A Birmingham brewing boss so jealous of his rival's success plotted to poison the production line of Bulmer's in an attempt to damage their business and reputation.
Bulmer's market-leading products were the saboteurs' target
In a climate which had seen cider sales fall flat over recent years Michael Hancocks hired two accomplices.
Chemist Michael Gay and the boyfriend of Hancocks' daughter, Paul Harris, were recruited to produce the contaminant and hire a forklift truck driver with access to Bulmer's to spike the production line.
But the conspiracy turned sour when driver Russell Jordan, offered £16,000 by the would-be saboteurs, backed out at the last minute and called in police.
HP Bulmer - which makes the Strongbow, Woodpecker and Scrumpy Jack cider brands - hired security experts costing £154,000 to catch the conspirators as detectives carried out surveillance on the plotters.
Hancocks, 63, of Hafod Road, Hereford, pleaded guilty to conspiracy to defraud brewing giant HP Bulmer by introducing yeast-based contaminants into their products between August 2001 and April 2002.
If the plot had succeeded anyone drinking glasses of the contaminated cider would have suffered nausea and diarrhoea.
A court heard Hancocks had been the "instigator and prime mover" in the scheme after developing a "considerable degree of animosity" towards Bulmer's, the world's biggest cider producer.
The prosecution claimed he hoped to trigger a product recall to "teach them a lesson".
Hancocks said he had "merely wanted to achieve a degree of nuisance value" after being driven to desperation by the tough trading conditions his company faced.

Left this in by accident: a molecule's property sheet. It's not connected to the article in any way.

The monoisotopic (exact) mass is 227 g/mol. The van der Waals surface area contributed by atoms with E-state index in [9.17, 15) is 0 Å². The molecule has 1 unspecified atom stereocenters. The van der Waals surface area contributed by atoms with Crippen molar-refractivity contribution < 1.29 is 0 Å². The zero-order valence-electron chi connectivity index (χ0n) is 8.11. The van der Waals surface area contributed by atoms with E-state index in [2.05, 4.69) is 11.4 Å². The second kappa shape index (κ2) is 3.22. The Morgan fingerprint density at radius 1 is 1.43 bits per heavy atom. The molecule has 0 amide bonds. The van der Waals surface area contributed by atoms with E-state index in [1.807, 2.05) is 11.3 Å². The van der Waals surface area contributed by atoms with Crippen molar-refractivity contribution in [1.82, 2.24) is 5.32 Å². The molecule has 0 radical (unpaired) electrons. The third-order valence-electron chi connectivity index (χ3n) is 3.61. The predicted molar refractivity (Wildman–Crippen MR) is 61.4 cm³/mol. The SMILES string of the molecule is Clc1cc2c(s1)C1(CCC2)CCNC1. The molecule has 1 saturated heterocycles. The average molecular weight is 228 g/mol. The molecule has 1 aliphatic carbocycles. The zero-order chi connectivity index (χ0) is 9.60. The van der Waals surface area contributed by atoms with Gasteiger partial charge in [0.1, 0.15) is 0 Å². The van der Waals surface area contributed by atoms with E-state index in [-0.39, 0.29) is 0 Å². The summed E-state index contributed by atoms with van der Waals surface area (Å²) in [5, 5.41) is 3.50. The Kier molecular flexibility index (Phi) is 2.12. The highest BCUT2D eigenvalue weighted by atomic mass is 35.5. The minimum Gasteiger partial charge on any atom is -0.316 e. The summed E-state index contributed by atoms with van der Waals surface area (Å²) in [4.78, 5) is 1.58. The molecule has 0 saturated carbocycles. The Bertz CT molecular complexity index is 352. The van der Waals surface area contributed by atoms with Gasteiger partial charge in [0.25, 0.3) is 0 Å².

The animosity arose over his belief Bulmer's had used a loophole to reduce its tax bills.
Aston Manor Brewery, in which Hancocks had invested huge sums of his own money, had shunned the practice and suffered huge commercial losses as a result with a threat of job losses hanging over brewery staff.
His company, which produces Frosty Jack cider, had also lost out to the bigger firm on a lucrative contract with the Bookers Cash and Carry chain.
The rivalry was heightened by the slump in the cider market and Bulmer's continued domination, producing more than two-thirds of the 500 million litres of the drink sold every year in the UK .
The court heard of the astonishing fall from grace of a businessman who proudly boasts of his Herefordshire cider-making ancestry.
Hancocks is the fifth generation of his family involved in farming and cider-apple growing in the county.
He was one of the operational brains behind the creation of the Aston Manor company which rose from the ashes of the Ansells brewery.
As a hop-farmer he had supplied the brewery when it produced beer and his cash, along with that of Aston Villa chairman Doug Ellis, helped save the business.
It diversified into bottling drinks for other producers and making cider for sale in large plastic bottles sold at discount prices through supermarket chains.
By 1998 cider accounted for 70% of its sales and it promoted itself as the UK's third biggest cider-maker with 7.5% of the takeaway market.
But by the time the sabotage plot was hatched, profits had fallen from £1.7m to £740,500.
While on bail the former director of Hereford United Football Club admitted: "I now realise I have been very foolish."
Hancocks remains as a shareholder of Aston Manor with 12% of its shares whilst his family retains 44% of the business.
Bulmer's was bought out by the Scottish and Newcastle brewing giant for £278m in April.
The company began 116 years ago when clergyman's son Percy Bulmer used apples from his father's Hereford orchard to make its first cider.